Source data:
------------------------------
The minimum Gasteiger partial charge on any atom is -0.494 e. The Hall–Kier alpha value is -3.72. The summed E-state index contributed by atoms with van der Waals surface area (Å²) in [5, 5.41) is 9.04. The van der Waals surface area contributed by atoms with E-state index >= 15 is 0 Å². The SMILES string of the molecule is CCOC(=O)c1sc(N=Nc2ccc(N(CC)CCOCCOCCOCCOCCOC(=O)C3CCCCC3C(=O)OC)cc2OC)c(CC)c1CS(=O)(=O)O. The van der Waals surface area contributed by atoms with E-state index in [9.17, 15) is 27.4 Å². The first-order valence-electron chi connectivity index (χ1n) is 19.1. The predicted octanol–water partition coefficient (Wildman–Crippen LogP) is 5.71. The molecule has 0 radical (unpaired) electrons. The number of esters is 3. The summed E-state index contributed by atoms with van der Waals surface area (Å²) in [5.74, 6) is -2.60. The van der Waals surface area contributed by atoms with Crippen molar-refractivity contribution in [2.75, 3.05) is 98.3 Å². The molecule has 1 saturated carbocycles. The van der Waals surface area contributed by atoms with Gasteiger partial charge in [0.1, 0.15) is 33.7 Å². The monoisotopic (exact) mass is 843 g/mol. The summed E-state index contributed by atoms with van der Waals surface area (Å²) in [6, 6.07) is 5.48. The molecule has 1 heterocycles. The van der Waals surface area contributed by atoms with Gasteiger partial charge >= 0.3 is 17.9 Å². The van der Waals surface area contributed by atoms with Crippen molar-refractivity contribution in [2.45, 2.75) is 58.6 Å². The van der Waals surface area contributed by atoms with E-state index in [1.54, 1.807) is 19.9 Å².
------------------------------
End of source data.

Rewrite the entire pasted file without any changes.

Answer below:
The minimum Gasteiger partial charge on any atom is -0.494 e. The Hall–Kier alpha value is -3.72. The summed E-state index contributed by atoms with van der Waals surface area (Å²) in [5, 5.41) is 9.04. The van der Waals surface area contributed by atoms with E-state index >= 15 is 0 Å². The SMILES string of the molecule is CCOC(=O)c1sc(N=Nc2ccc(N(CC)CCOCCOCCOCCOCCOC(=O)C3CCCCC3C(=O)OC)cc2OC)c(CC)c1CS(=O)(=O)O. The van der Waals surface area contributed by atoms with E-state index in [9.17, 15) is 27.4 Å². The first-order valence-electron chi connectivity index (χ1n) is 19.1. The predicted octanol–water partition coefficient (Wildman–Crippen LogP) is 5.71. The molecule has 0 radical (unpaired) electrons. The number of esters is 3. The summed E-state index contributed by atoms with van der Waals surface area (Å²) in [5.74, 6) is -2.60. The van der Waals surface area contributed by atoms with Crippen molar-refractivity contribution in [2.75, 3.05) is 98.3 Å². The molecule has 1 saturated carbocycles. The van der Waals surface area contributed by atoms with Gasteiger partial charge in [0.1, 0.15) is 33.7 Å². The monoisotopic (exact) mass is 843 g/mol. The summed E-state index contributed by atoms with van der Waals surface area (Å²) in [6, 6.07) is 5.48. The molecule has 1 heterocycles. The van der Waals surface area contributed by atoms with Gasteiger partial charge >= 0.3 is 17.9 Å². The van der Waals surface area contributed by atoms with Crippen molar-refractivity contribution in [2.45, 2.75) is 58.6 Å². The van der Waals surface area contributed by atoms with E-state index in [1.54, 1.807) is 19.9 Å².